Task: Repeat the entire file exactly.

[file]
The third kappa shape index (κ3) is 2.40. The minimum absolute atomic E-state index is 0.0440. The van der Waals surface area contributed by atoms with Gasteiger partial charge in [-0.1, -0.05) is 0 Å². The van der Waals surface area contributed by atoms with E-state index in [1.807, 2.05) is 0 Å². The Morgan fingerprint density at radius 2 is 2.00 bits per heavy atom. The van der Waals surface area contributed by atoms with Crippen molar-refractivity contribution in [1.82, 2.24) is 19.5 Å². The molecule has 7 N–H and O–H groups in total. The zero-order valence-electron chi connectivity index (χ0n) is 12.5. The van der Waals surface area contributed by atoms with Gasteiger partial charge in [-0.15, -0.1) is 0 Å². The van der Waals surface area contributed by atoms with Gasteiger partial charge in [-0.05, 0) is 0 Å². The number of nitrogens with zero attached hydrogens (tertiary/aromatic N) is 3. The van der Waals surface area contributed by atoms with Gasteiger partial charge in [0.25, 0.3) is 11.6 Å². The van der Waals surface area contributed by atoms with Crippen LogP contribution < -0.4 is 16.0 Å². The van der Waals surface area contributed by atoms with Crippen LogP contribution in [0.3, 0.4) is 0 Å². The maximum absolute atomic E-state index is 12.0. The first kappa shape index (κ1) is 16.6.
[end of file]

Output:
The third kappa shape index (κ3) is 2.40. The minimum absolute atomic E-state index is 0.0440. The van der Waals surface area contributed by atoms with Gasteiger partial charge in [-0.1, -0.05) is 0 Å². The van der Waals surface area contributed by atoms with E-state index in [1.807, 2.05) is 0 Å². The Morgan fingerprint density at radius 2 is 2.00 bits per heavy atom. The van der Waals surface area contributed by atoms with Crippen molar-refractivity contribution in [1.82, 2.24) is 19.5 Å². The molecule has 7 N–H and O–H groups in total. The zero-order valence-electron chi connectivity index (χ0n) is 12.5. The van der Waals surface area contributed by atoms with Gasteiger partial charge in [-0.15, -0.1) is 0 Å². The van der Waals surface area contributed by atoms with Gasteiger partial charge in [-0.05, 0) is 0 Å². The number of nitrogens with zero attached hydrogens (tertiary/aromatic N) is 3. The van der Waals surface area contributed by atoms with Gasteiger partial charge in [0.25, 0.3) is 11.6 Å². The van der Waals surface area contributed by atoms with Crippen LogP contribution < -0.4 is 16.0 Å². The van der Waals surface area contributed by atoms with Crippen LogP contribution in [0.3, 0.4) is 0 Å². The maximum absolute atomic E-state index is 12.0. The first kappa shape index (κ1) is 16.6.